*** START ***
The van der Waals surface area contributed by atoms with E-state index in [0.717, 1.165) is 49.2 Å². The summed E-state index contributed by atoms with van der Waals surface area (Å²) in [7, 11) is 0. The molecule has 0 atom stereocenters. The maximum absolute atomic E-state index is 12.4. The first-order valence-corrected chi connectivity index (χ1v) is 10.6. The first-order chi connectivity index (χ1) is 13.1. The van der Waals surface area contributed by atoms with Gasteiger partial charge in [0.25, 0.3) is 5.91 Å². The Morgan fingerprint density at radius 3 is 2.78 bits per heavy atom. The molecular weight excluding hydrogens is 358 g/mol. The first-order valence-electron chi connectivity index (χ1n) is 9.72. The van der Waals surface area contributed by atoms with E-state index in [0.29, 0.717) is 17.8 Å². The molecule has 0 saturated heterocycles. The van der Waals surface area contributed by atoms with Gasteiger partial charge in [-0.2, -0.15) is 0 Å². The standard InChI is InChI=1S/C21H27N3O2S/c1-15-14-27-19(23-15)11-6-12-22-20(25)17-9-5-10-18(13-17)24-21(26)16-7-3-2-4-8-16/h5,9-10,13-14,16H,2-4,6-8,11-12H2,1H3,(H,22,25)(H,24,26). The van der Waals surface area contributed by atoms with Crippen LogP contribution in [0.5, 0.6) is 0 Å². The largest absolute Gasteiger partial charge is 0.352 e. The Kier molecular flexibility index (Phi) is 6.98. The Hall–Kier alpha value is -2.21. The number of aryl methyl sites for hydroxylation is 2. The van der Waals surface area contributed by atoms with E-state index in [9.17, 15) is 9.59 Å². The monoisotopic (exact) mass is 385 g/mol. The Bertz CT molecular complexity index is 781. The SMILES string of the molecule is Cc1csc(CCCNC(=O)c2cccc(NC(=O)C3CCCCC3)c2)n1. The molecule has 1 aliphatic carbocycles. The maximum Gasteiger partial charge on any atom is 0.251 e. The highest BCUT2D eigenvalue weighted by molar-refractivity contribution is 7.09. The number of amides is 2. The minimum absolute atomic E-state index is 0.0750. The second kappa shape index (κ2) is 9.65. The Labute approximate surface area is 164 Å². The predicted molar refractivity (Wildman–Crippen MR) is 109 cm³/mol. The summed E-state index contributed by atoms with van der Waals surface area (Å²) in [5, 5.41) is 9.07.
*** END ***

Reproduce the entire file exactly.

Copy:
The van der Waals surface area contributed by atoms with E-state index in [0.717, 1.165) is 49.2 Å². The summed E-state index contributed by atoms with van der Waals surface area (Å²) in [7, 11) is 0. The molecule has 0 atom stereocenters. The maximum absolute atomic E-state index is 12.4. The first-order valence-corrected chi connectivity index (χ1v) is 10.6. The first-order chi connectivity index (χ1) is 13.1. The van der Waals surface area contributed by atoms with Gasteiger partial charge in [0.25, 0.3) is 5.91 Å². The Morgan fingerprint density at radius 3 is 2.78 bits per heavy atom. The molecular weight excluding hydrogens is 358 g/mol. The first-order valence-electron chi connectivity index (χ1n) is 9.72. The van der Waals surface area contributed by atoms with E-state index in [0.29, 0.717) is 17.8 Å². The molecule has 0 saturated heterocycles. The van der Waals surface area contributed by atoms with Gasteiger partial charge in [-0.2, -0.15) is 0 Å². The standard InChI is InChI=1S/C21H27N3O2S/c1-15-14-27-19(23-15)11-6-12-22-20(25)17-9-5-10-18(13-17)24-21(26)16-7-3-2-4-8-16/h5,9-10,13-14,16H,2-4,6-8,11-12H2,1H3,(H,22,25)(H,24,26). The van der Waals surface area contributed by atoms with Crippen LogP contribution in [0.5, 0.6) is 0 Å². The largest absolute Gasteiger partial charge is 0.352 e. The Kier molecular flexibility index (Phi) is 6.98. The Hall–Kier alpha value is -2.21. The number of aryl methyl sites for hydroxylation is 2. The van der Waals surface area contributed by atoms with E-state index in [9.17, 15) is 9.59 Å². The monoisotopic (exact) mass is 385 g/mol. The Bertz CT molecular complexity index is 781. The SMILES string of the molecule is Cc1csc(CCCNC(=O)c2cccc(NC(=O)C3CCCCC3)c2)n1. The molecule has 1 aliphatic carbocycles. The maximum Gasteiger partial charge on any atom is 0.251 e. The highest BCUT2D eigenvalue weighted by molar-refractivity contribution is 7.09. The number of amides is 2. The minimum absolute atomic E-state index is 0.0750. The second kappa shape index (κ2) is 9.65. The Labute approximate surface area is 164 Å². The predicted molar refractivity (Wildman–Crippen MR) is 109 cm³/mol. The summed E-state index contributed by atoms with van der Waals surface area (Å²) in [5, 5.41) is 9.07.